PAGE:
I remember the moment I knew tiny houses were right for me: when I first got to see a tiny house in person. You see these amazing photos and great video tours online, but nothing compares to walking into a tiny house in real life.
The best part of running the Tiny House Conference is seeing that look on hundreds of faces as our community comes together to tour a ton of tiny houses in person. The feeling of seeing so many houses is pretty magical.
Each year we have a lot of houses at the Conference. This year we’ve confirmed 8 houses with many more soon to be added. With each of these houses we have their builder/owners on hand to answer all your questions. Since each house is as unique as its owner, you get to see a huge variety to help you figure out what works and what doesn’t work for you as you design your own tiny house.
I thought it would be fun to put together a “State of the Tiny House Union” 2015 edition! So looking back at 2015 here are some of the things I’ve noticed, lessons I’ve learned and trends I’ve seen.
Results From The 2015 Tiny House Survey
In early 2015 we started getting the word out about the Tiny House Survey, which is the single largest census for the tiny house movement. We had last done a survey in 2013 and it was clear that a lot had changed with our tiny little movement, so we launched a new survey. This time around we learned a lot from the first survey and improved it a ton, this time we were able to capture a lot more really meaningful data that was designed to answer some very important questions about the tiny house movement. It is important to note that we of course couldn’t survey everyone in the movement and our survey wasn’t perfect, but we were able to get a large enough sample size (just shy of 2,000) to clearly understand trends.
More Female Tiny Housers
In 2013, the last time we conducted the Tiny House Survey, women lead the movement accounting for 52%, in the 2015 survey we saw a dramatic increase to 64.1% of the movement being made up of women. This is particularly interesting because most tiny house folks want to build their own tiny house, meaning we have a lot of women builders, it is in stark contrast to the construction industry that is high nineties percentile for men.
Age And Locations Stay About The Same
Overall we saw very little difference in change (+/- 1%) with the tiny house community when it came to the make up of our movement when it comes to age and location.
I wasn’t able to compare 2013’s survey data with 2015’s data because our scales were different, but as a whole, it seems that tiny houser’s income is normalizing more to US patterns. In 2013 we saw that tiny housers were typically more affluent by a good margin, but in 2015’s data we are seeing income following standard patterns for the USA.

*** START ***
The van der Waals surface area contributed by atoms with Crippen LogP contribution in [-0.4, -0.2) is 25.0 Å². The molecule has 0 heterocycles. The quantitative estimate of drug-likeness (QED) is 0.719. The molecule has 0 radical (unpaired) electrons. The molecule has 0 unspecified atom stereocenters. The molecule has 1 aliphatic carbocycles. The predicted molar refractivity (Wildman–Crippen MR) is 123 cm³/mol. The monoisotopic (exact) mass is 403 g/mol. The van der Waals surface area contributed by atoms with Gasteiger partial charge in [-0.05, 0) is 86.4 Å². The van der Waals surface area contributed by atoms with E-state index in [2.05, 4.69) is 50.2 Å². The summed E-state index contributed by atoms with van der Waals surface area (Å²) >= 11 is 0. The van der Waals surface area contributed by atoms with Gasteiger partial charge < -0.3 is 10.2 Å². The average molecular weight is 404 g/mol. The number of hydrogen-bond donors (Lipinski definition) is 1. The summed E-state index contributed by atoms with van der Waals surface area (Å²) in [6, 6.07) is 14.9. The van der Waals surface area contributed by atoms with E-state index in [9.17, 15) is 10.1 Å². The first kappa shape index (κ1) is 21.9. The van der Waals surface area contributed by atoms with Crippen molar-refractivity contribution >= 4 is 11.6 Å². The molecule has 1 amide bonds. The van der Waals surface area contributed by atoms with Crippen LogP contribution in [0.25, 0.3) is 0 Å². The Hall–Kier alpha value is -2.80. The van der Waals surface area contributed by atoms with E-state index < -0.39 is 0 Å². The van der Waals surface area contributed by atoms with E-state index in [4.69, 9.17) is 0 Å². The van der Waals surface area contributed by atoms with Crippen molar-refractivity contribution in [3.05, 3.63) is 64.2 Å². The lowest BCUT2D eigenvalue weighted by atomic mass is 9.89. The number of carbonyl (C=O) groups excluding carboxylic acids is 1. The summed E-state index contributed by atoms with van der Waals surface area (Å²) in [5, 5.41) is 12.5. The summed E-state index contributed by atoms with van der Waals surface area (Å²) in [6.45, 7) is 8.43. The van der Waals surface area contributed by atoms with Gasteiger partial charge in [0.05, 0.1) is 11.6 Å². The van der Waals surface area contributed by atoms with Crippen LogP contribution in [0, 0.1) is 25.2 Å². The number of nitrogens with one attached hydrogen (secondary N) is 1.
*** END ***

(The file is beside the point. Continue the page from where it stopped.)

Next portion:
Household income for 2015 survey
Data source: http://www.census.gov/hhes/www/cpstables/032015/hhinc/hinc01_1.xls
As a whole, tiny house people are more likely to hold a college degree or a graduate (advanced) degree that the average person in the US. College degree attainment for the US is 34% while 35.2% of tiny house people hold a degree. For advanced degrees like a graduate degree, Master’s etc. 5% of US citizen have graduated from such a program, while tiny house people are more than three times more likely to have graduated at 19%. Data source: https://nces.ed.gov/fastfacts/display.asp?id=27
The Rise Of The McMini Mansions
Over the past year we’ve begun to see tiny houses that are pushing the limits of what you can fit on a trailer. Triple axles and 30+ foot tiny houses are becoming more the norm in the tiny house movement. A large tiny home used to be around 24 feet, but I’ve seen 32 footers with huge pop outs and even 34 foot tiny houses.
Part of me wonders why all of a sudden are we seeing these large homes being built. Is it because more designs are coming out, is it people want more space, or is it something else? I’ve noticed on TV show builds and custom ordered pro built homes seem to fall in the larger category, while I see more DIYers tend to stick with the smaller homes; this is, however, anecdotal at best.
What does this mean? What does this say? Share your thoughts in the comments below.
Part of me wonders if your mentality, which you gain working for a year plus on a build like most DIYers, actually changes. I know when I first started my build, I knew I wanted a tiny and I thought it was right, but during my lengthy build something shifted for me quite dramatically. It simply took time to sink in, to reprogram old consumerist habits, and shift my thinking. The verbiage of talking to some (not all) of the larger tiny homes seems to be how to jam a large house’s function into a small package, not examining what must be cut out to simplify.
When I talk about downsizing material possessions, I often say “it’s not about organizing what you have to fit a small space, but reducing the things which you must then organize to begin with.” It gives me pause when I see these McMini Mansions because I’m not sure the tough internal mental work has been done; that said, I don’t know every facet of the dynamics for each person, so I do put a large asterisk here.
TV Shows Galore
If I had a dollar every time that a studio emailed me begging me to promote their show, casting calls or the like, I’d be rich. Tiny House Nation, Tiny House Hunters, Tiny House Builders, Tiny House, Big Living, and Tree-house Masters. The ironic thing is, I haven’t had cable TV for over a decade now! I remember me and the other bloggers trying to find someone with cable so we could see the first show and we ended up giving up because none of us did.
All that said, the shows have brought a lot of awareness to tiny houses. It is astounding how much general public awareness there is about tiny houses.
Tiny House Fight For Their Rights
We are beginning to see a lot of tiny houses built and as a results, more legal battles where tiny housers work to secure a legal existence in their own community. Sarah Hastings has been a recent tiny houser to take her house to the city and push for acceptance. We’ve also seen some cities allow tiny houses to slide by, Portland has been allowing tiny houses to flourish while still not coming out and fully endorsing or legalizing them yet.
People REALLY Want Tiny House Communities
There are a ton of folks looking for places to park their future tiny houses, but more specifically people want to do so in communities. Countless community layouts have been proposed and even some folks have tried to develop their own communities. There are some folks that have found parking in trailer parks etc. Legal barriers still exist, but some headway has been made.